Sure. When we look at job ads, it seems that being a ‘native speaker’ has become the most sought after ‘qualification’ – according to research around 75% of all job ads online are for NESTs only. ELT has become obsessed with an imagined and idealised proficiency in a language, which seems relegate everything else into a ‘less important’ status, to say the least. This obsession with native-like proficiency (whatever that is supposed to mean) puts into question the very idea of learning, teaching and qualifications – after all, once you’re born a linguistically ‘handicapped’ NNS, there’s nothing you can do, but hope that one day you will be graciously awarded the ‘near native speaker’ or ‘native-like’ status.

I also want to link back to last year’s talk by Higor Cavalcante. While I agree with him in principle that as a NNS you have to be sufficiently proficient in the language to be able to teach it, too much emphasis I think is being placed on proficiency. As David Crystal said in this interview: ‘All sorts of people are fluent, but only some are sufficiently aware of the language to be able to teach it’. In other words, proficiency in a language is but a small part of an English teacher’s subject knowledge, which in turn is only one aspect which contributes to successful teaching. In the talk I will use data from my own as well as published research to explore what makes some teachers more effective than others, and look at ways in which we can cultivate these traits in ourselves.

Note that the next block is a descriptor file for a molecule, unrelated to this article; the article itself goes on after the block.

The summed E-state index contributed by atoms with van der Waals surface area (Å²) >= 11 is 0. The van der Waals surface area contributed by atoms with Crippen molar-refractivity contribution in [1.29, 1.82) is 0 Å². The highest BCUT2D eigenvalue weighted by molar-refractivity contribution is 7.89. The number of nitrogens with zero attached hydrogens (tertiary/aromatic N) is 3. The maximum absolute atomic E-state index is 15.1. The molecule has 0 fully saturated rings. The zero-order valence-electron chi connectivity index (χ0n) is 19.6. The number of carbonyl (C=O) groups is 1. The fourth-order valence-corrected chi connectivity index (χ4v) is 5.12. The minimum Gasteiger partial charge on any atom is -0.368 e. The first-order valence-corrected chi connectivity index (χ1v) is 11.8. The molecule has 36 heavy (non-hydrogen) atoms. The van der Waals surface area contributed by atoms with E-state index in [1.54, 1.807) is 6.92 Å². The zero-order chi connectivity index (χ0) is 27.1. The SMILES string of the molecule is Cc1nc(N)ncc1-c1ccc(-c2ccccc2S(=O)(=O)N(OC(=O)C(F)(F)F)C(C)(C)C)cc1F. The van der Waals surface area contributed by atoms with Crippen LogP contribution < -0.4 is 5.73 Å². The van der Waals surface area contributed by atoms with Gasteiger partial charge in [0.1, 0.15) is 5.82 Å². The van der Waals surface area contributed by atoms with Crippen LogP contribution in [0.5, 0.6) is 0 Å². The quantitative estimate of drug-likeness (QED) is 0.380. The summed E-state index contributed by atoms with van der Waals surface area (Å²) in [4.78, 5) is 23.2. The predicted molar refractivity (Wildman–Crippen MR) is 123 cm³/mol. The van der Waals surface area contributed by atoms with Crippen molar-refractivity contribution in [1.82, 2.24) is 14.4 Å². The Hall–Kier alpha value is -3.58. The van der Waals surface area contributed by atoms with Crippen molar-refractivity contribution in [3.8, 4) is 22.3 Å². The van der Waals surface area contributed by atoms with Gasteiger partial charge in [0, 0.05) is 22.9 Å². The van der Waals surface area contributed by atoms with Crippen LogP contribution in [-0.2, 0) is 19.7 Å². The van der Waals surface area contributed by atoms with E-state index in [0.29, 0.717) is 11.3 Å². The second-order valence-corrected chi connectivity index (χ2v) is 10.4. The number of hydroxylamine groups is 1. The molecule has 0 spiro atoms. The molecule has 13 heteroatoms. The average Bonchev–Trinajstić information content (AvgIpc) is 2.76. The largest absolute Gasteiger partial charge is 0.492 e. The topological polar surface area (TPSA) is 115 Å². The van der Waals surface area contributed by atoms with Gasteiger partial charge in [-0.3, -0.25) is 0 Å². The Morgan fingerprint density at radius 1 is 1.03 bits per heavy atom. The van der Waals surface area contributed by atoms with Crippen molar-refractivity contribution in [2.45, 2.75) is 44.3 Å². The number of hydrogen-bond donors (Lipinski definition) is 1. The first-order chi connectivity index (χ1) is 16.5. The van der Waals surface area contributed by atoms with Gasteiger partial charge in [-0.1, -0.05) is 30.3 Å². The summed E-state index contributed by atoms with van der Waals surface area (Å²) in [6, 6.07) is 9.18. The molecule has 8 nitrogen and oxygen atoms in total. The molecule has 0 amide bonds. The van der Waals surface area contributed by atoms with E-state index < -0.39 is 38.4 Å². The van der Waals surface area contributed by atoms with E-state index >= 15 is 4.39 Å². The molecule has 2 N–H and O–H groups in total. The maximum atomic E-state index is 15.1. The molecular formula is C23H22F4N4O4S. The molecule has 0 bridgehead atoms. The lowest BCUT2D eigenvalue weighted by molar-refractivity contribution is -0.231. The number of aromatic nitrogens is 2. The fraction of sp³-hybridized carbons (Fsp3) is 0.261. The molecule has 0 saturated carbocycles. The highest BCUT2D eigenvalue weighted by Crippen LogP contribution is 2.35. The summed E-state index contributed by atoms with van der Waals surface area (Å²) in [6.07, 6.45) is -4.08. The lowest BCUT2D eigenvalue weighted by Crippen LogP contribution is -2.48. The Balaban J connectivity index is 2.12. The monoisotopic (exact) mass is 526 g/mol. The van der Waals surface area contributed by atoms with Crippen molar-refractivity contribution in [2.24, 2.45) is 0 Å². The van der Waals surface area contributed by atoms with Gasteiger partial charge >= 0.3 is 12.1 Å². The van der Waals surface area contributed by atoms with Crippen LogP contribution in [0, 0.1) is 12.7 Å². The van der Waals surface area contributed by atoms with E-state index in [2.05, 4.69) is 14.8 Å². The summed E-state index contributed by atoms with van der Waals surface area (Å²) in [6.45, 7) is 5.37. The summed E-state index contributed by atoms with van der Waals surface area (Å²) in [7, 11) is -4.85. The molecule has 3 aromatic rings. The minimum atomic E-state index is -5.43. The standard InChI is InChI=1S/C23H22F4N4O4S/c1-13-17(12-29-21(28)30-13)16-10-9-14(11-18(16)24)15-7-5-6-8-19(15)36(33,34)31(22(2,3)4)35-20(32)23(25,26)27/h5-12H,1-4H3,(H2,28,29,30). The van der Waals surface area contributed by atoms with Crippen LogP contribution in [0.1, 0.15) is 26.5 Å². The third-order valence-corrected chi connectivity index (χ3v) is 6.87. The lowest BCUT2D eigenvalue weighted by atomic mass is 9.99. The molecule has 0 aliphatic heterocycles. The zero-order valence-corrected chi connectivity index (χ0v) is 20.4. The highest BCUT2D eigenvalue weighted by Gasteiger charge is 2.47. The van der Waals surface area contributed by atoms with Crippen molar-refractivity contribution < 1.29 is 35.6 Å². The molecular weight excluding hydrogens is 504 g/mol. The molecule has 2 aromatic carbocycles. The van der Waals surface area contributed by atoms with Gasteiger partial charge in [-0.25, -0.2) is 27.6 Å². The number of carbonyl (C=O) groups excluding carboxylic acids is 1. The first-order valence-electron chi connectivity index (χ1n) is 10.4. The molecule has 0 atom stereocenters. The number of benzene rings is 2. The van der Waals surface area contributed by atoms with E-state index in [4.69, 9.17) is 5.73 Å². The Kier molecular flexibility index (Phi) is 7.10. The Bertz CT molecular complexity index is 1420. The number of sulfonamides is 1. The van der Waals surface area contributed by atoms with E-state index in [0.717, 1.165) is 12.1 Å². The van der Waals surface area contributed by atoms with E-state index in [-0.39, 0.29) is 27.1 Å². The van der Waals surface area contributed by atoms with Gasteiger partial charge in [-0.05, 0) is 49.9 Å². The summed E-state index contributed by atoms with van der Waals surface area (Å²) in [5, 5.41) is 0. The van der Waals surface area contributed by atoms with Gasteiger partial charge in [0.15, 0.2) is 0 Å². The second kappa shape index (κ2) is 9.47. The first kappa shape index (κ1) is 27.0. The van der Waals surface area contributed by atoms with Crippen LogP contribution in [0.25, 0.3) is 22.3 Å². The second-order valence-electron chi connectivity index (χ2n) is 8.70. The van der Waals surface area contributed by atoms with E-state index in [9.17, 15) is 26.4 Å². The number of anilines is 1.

4. What are your three top tips for teachers who want to start thinking about their development?

  • Know your strengths and weaknesses. Pick one weakness you’d like to work on and prepare a professional development plan.
  • Start blogging – it’s a great way to network with other teachers around the world and to reflect on your practice.
  • Don’t be afraid to try out new ideas. If you’ve read about an interesting new activity, use it in class, and reflect on how it went.


5. Finally, if you had a magic wand what is the one thing you would change about ELT?